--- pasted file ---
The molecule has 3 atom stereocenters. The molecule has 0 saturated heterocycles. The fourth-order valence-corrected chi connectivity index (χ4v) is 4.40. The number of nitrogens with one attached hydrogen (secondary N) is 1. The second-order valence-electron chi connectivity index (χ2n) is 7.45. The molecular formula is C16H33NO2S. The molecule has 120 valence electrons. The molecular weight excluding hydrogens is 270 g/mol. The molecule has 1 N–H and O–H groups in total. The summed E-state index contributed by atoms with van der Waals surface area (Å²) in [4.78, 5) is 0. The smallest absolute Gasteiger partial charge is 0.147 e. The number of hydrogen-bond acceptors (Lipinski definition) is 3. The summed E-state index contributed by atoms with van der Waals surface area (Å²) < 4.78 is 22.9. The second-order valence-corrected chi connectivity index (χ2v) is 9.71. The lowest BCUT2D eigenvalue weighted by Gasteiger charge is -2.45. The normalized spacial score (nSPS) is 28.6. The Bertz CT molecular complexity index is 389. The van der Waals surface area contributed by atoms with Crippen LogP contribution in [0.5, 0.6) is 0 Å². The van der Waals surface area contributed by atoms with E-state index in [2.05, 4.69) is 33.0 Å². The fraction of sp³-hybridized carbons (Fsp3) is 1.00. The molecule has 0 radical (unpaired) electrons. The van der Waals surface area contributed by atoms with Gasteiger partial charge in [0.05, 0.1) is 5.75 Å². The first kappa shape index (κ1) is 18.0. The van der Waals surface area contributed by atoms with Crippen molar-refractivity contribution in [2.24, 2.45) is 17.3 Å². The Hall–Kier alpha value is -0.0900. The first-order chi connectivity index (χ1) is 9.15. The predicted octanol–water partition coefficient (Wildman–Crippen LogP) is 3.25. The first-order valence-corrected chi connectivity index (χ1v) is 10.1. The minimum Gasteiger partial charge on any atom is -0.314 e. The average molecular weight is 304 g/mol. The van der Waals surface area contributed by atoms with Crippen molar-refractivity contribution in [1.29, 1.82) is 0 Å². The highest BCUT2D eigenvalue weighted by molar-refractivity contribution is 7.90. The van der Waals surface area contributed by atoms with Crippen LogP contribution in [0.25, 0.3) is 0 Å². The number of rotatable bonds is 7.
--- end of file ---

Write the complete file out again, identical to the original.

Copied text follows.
The molecule has 3 atom stereocenters. The molecule has 0 saturated heterocycles. The fourth-order valence-corrected chi connectivity index (χ4v) is 4.40. The number of nitrogens with one attached hydrogen (secondary N) is 1. The second-order valence-electron chi connectivity index (χ2n) is 7.45. The molecular formula is C16H33NO2S. The molecule has 120 valence electrons. The molecular weight excluding hydrogens is 270 g/mol. The molecule has 1 N–H and O–H groups in total. The summed E-state index contributed by atoms with van der Waals surface area (Å²) in [4.78, 5) is 0. The smallest absolute Gasteiger partial charge is 0.147 e. The number of hydrogen-bond acceptors (Lipinski definition) is 3. The summed E-state index contributed by atoms with van der Waals surface area (Å²) < 4.78 is 22.9. The second-order valence-corrected chi connectivity index (χ2v) is 9.71. The lowest BCUT2D eigenvalue weighted by Gasteiger charge is -2.45. The normalized spacial score (nSPS) is 28.6. The Bertz CT molecular complexity index is 389. The van der Waals surface area contributed by atoms with Crippen LogP contribution in [0.5, 0.6) is 0 Å². The van der Waals surface area contributed by atoms with E-state index in [2.05, 4.69) is 33.0 Å². The fraction of sp³-hybridized carbons (Fsp3) is 1.00. The molecule has 0 radical (unpaired) electrons. The van der Waals surface area contributed by atoms with Gasteiger partial charge in [0.05, 0.1) is 5.75 Å². The first kappa shape index (κ1) is 18.0. The van der Waals surface area contributed by atoms with Crippen molar-refractivity contribution in [2.24, 2.45) is 17.3 Å². The Hall–Kier alpha value is -0.0900. The first-order chi connectivity index (χ1) is 9.15. The predicted octanol–water partition coefficient (Wildman–Crippen LogP) is 3.25. The first-order valence-corrected chi connectivity index (χ1v) is 10.1. The minimum Gasteiger partial charge on any atom is -0.314 e. The average molecular weight is 304 g/mol. The van der Waals surface area contributed by atoms with Crippen molar-refractivity contribution in [1.29, 1.82) is 0 Å². The highest BCUT2D eigenvalue weighted by molar-refractivity contribution is 7.90. The van der Waals surface area contributed by atoms with Crippen LogP contribution in [0.25, 0.3) is 0 Å². The number of rotatable bonds is 7.